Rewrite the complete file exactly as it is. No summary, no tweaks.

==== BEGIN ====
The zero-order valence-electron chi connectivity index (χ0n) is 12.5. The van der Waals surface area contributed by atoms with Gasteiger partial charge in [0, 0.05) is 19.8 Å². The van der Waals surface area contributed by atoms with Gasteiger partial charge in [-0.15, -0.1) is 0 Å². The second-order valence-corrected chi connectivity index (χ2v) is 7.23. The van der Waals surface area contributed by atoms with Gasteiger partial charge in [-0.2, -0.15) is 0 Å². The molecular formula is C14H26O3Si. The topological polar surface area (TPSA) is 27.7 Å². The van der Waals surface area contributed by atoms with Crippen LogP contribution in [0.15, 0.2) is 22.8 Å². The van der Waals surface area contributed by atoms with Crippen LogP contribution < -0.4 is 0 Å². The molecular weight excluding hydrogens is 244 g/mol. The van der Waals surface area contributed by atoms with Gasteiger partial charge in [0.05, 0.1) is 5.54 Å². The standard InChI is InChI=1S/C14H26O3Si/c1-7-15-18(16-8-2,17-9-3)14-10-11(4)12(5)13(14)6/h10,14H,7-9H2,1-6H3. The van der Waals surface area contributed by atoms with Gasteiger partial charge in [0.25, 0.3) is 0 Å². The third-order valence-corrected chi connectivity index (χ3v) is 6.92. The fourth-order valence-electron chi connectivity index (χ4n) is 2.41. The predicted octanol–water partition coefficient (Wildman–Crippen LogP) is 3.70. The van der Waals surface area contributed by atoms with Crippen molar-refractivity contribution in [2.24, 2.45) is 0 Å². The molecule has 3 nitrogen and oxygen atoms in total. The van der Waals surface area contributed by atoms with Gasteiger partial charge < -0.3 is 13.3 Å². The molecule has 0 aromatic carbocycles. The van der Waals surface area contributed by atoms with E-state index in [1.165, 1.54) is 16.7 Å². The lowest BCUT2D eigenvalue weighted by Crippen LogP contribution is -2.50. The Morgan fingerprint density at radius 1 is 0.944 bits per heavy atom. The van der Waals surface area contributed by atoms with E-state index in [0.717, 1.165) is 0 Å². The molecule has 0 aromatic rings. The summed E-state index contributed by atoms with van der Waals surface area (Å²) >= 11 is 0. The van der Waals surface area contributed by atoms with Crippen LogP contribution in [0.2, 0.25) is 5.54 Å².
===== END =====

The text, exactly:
The zero-order valence-electron chi connectivity index (χ0n) is 12.5. The van der Waals surface area contributed by atoms with Gasteiger partial charge in [0, 0.05) is 19.8 Å². The van der Waals surface area contributed by atoms with Gasteiger partial charge in [-0.15, -0.1) is 0 Å². The second-order valence-corrected chi connectivity index (χ2v) is 7.23. The van der Waals surface area contributed by atoms with Gasteiger partial charge in [-0.2, -0.15) is 0 Å². The molecular formula is C14H26O3Si. The topological polar surface area (TPSA) is 27.7 Å². The van der Waals surface area contributed by atoms with Crippen LogP contribution in [0.15, 0.2) is 22.8 Å². The van der Waals surface area contributed by atoms with Crippen LogP contribution < -0.4 is 0 Å². The molecular weight excluding hydrogens is 244 g/mol. The van der Waals surface area contributed by atoms with Gasteiger partial charge in [0.05, 0.1) is 5.54 Å². The standard InChI is InChI=1S/C14H26O3Si/c1-7-15-18(16-8-2,17-9-3)14-10-11(4)12(5)13(14)6/h10,14H,7-9H2,1-6H3. The van der Waals surface area contributed by atoms with Gasteiger partial charge in [0.25, 0.3) is 0 Å². The third-order valence-corrected chi connectivity index (χ3v) is 6.92. The fourth-order valence-electron chi connectivity index (χ4n) is 2.41. The predicted octanol–water partition coefficient (Wildman–Crippen LogP) is 3.70. The van der Waals surface area contributed by atoms with Crippen molar-refractivity contribution in [2.24, 2.45) is 0 Å². The molecule has 3 nitrogen and oxygen atoms in total. The van der Waals surface area contributed by atoms with Gasteiger partial charge < -0.3 is 13.3 Å². The molecule has 0 aromatic carbocycles. The van der Waals surface area contributed by atoms with E-state index in [1.165, 1.54) is 16.7 Å². The lowest BCUT2D eigenvalue weighted by Crippen LogP contribution is -2.50. The Morgan fingerprint density at radius 1 is 0.944 bits per heavy atom. The van der Waals surface area contributed by atoms with E-state index in [0.717, 1.165) is 0 Å². The molecule has 0 aromatic rings. The summed E-state index contributed by atoms with van der Waals surface area (Å²) >= 11 is 0. The van der Waals surface area contributed by atoms with Crippen LogP contribution in [0.2, 0.25) is 5.54 Å².